Students in search of a little cinematic transcendence, or at least an intelligent presentation of religion, need look no further than Columbia's Center for the Study of Democracy, Toleration, and Religion. The center has organized "In the Names of Gods," a month-long series dedicated to recent documentary films that deal with the relationship between religion and politics. A departure from the lectures and discussions the CDTR routinely puts together, the five upcoming screenings aim to use the popular media of film to present new ways of thinking about questions that are raised about religion and its place in current global affairs. As Cindy Choung, film series organizer for the CDTR, said, these films look at issues that come up time and time again in new ways. The issue of gay rights, for instance, will be further illuminated by "A Jihad for Love" on Nov. 5, a mosaic portrait of homosexual Muslims living in various parts of the world, from France to Turkey to South Africa. A fascinating and utterly groundbreaking film about different people united in their struggle to reconcile their sexuality with their religion, it makes its way to Columbia after being showcased in such prestigious film festivals as Toronto, Berlin, and Tribeca. Several of the films are more historically-minded, telling stories that, while perhaps not very well known, are extremely important. "Pray the Devil Back to Hell" narrates the efforts of thousands of Liberian women who, transcending their religious and generational differences, united against their country's corrupt and violent regime. As a result of these women's efforts, Ellen Johnson Sirleaf won the Liberian presidency, becoming Africa's first female head of state. The film, which won Best Documentary at Tribeca Film Festival two years ago, will be screened on Nov. 12, followed by a Q&A with producer Abigail Disney, who earned a doctorate in philosophy at Columbia. For another film about women taking politics into their own hands, this Friday at 8:30 p.m. in 569 Lerner there is a special preview screening of "The Lord is Not On Trial Here Today," which is slated to make its official premiere on PBS this coming March. The film tells the incredible story of Vashti McCollum, a suburban mother living in Illinois in 1945, who almost single-handedly introduced the separation of church and state to public schools by combatting the Board of Education in a heated First Amendment trial. For films that integrate contemporary subjects with the shadow of history under which they live, CDTR is showing "Hiding and Seeking" on Oct. 24 and "Constantine's Sword" on Oct. 29. The former, directed by current School of the Arts professor Oren Rudavsky, follows Orthodox Jew Menachem Daum as he takes his two sons to Poland to show them the homeland of his parents, who survived the Holocaust thanks in part to the humanity of one Catholic Polish family. The latter, directed by Oren Jacoby, tells the story of James Carroll, a former priest who renounced his religion after increasingly contemplating the history of Christian violence. The son of a Catholic Air Force officer, he was particularly disturbed to learn of the religious discrimination in the Air Force Academy, but he was also alarmed to learn of the church's role in the Holocaust. Nearly all of the screenings will be followed by Q&A sessions with the films' directors. This fortunate arrangement only further enhances the series' goal of fostering debate among various members of the Columbia community about the variety of issues raised by the films. More importantly, each film offers a truly unforgettable story.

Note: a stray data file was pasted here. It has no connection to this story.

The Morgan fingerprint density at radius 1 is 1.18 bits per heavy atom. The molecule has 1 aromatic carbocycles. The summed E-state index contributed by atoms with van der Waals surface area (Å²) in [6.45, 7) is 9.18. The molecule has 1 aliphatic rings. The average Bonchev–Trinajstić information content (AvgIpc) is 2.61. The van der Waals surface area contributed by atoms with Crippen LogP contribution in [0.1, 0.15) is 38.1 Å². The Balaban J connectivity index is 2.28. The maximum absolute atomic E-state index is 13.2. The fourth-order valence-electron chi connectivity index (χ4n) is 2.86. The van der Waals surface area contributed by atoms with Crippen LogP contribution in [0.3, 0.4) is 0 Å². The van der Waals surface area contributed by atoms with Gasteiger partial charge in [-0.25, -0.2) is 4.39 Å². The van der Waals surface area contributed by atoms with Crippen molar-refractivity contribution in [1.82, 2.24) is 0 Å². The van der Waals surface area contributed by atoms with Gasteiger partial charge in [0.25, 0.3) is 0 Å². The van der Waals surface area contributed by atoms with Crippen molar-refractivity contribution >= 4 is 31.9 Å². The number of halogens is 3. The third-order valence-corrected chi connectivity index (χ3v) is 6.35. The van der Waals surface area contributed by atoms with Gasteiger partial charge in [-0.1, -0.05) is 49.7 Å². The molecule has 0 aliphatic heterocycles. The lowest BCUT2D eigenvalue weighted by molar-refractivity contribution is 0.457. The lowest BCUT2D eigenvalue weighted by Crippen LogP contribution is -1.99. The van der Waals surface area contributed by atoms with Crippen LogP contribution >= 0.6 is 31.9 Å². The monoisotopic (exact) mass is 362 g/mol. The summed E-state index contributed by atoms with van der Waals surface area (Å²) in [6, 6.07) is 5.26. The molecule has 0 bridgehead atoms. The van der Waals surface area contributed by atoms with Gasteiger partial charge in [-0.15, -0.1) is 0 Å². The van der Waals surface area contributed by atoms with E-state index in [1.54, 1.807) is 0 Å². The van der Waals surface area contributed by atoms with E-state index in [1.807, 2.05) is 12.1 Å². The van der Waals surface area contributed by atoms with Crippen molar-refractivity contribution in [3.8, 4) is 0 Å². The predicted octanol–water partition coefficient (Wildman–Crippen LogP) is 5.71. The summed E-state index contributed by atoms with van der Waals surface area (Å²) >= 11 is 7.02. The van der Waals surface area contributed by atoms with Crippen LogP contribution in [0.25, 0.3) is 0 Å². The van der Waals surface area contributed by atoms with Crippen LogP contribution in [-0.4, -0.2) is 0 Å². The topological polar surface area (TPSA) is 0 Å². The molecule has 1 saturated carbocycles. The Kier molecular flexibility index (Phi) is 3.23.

Columbia Spectator Staff